This post was inspired by web designer
Regan Ray‘s Marvel Superhero Lettering blog post (h/t Austin Kleon). It had me wondering, what awesome lettering was in my long box?
These are well executed examples of lettering. But it’s the feelings they evoke about the characters that makes them special.
Let’s take a closer look.
X-Men Grand Design #1, 2017
For Ed Piskor’s Grand Design, you can see the 90s influence of the X-Men cartoon show. Even though it’s paper, you can almost see the volt of electricity flowing through the letters.
Hawkeye #6, 1988
With Hawkeye’s lettering you get the feeling that this is a hero who’s all about one thing: hitting the target.
Excalibur #3, 1988
The British X-men? Probably too many swords on this one. But it does express a royal, knights of the round table feel.
Fantastic Four #356, 1991
Slapstick. Zany. Funny. Heroic.
The Fantastic Four lettering captures all the energy of what makes the Fantastic Four adventures so well,
I heard a theory once that the best superhero movies are the ones where the hero is on screen, in full costume, the least amount of time.
The idea being that it’s what’s happening behind the mask that is the most meaningful.
I wonder if this theory holds true on the comics page.
Bendis’ run on Ultimate Spiderman was filled with these un-cowled moments. Moments where Peter Parker experiences the power of being Spider-Man, but also the vulnerability of being human.
Ultimate Spiderman, Issue #5: Life Lessons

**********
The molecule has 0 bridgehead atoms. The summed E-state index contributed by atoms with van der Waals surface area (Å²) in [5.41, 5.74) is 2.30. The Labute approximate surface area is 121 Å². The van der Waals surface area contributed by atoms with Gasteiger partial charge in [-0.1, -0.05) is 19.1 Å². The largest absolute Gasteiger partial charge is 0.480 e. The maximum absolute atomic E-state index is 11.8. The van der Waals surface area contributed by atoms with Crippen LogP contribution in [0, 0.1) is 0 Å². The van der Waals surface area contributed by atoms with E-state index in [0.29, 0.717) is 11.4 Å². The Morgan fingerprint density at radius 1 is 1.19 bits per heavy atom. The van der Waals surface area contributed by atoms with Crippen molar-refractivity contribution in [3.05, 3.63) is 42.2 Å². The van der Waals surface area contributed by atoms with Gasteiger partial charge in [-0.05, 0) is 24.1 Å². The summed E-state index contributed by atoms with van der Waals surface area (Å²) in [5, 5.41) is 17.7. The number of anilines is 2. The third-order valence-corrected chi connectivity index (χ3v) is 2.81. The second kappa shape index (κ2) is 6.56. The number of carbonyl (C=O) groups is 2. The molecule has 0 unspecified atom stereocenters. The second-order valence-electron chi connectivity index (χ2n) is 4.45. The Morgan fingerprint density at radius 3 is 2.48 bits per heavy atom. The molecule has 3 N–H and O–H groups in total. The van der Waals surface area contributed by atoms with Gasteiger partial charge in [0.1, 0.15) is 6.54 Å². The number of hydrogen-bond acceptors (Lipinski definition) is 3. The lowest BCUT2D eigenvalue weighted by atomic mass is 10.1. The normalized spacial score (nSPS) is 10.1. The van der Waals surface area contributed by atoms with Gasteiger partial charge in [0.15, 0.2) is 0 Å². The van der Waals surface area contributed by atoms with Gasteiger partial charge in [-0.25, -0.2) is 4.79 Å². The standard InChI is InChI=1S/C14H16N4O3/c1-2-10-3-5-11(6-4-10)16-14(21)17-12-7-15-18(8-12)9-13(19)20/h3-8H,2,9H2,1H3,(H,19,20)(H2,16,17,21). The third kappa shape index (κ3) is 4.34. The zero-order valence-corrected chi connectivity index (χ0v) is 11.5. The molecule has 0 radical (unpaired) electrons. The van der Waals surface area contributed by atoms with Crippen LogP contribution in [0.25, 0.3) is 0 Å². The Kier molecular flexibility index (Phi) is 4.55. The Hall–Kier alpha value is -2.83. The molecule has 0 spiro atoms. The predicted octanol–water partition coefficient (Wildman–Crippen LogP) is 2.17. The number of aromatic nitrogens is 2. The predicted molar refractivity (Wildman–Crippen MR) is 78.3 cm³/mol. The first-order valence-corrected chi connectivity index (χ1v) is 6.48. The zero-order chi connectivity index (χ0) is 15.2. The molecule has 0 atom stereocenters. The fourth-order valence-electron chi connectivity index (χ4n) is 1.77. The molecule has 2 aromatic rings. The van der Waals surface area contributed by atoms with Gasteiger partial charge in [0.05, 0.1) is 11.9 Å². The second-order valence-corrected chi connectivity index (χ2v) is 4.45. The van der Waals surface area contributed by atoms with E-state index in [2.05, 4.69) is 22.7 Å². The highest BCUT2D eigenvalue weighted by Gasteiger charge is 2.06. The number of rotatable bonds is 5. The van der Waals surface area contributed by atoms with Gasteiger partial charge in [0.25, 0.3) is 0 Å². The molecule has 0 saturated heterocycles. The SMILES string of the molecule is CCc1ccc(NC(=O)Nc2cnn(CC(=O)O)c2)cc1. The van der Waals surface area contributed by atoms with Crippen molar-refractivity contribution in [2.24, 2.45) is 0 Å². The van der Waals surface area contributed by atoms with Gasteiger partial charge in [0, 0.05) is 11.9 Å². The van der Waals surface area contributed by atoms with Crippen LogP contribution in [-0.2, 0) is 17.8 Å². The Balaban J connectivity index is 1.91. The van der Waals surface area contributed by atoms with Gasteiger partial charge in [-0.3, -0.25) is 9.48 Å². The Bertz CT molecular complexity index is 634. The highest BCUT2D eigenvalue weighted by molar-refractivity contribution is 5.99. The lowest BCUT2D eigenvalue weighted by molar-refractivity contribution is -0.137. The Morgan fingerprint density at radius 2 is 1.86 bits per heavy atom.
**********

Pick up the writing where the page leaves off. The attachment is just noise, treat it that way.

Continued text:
Brian Michael Bendis
manipulates light. Rescues
Jack Kirby takes over one issue for
John Buscema, and he immediately has Silver Surfer fighting a giant dog.
Timeless Marvel Universe maelstroms that.
Essential Silver Surfer, Vol. 1 (Marvel Essentials) (v. 1)
Stan Lee, Jack Kirby
Benjamin’s grim thoughts
Stone fisted. Soft hearted. Blind love’s
Two horizontal panels, two vertical panels. In case you’re keeping track.
Long before Disney owned Marvel Comics
and Star Wars, Marvel Comics Group held the publishing rights to Star Wars comics.
Then shit got weird – for Han Solo in particular.
In this expanded universe Han meets a space rabbit named
Jaxxon, wields a light sabre, teams up with a man dressed up in a Chewbacca Halloween costume, and rescues a bald librarian Jedi wannabe named Don-Wan from an intergalactic dinosaur.
Like we said. Shit got weird.
Star Wars Omnibus: A Long Time Ago… Vol. 1
Archie Goodwin, Carmine Infantino, Terry Austin
Ed Piskor’s X-Men Grand Design is a tribute to the X-Men’s past.
It’s also a glimpse into the future. A future where cartoonists take on a mainstream project and execute every stage of the the comic making process.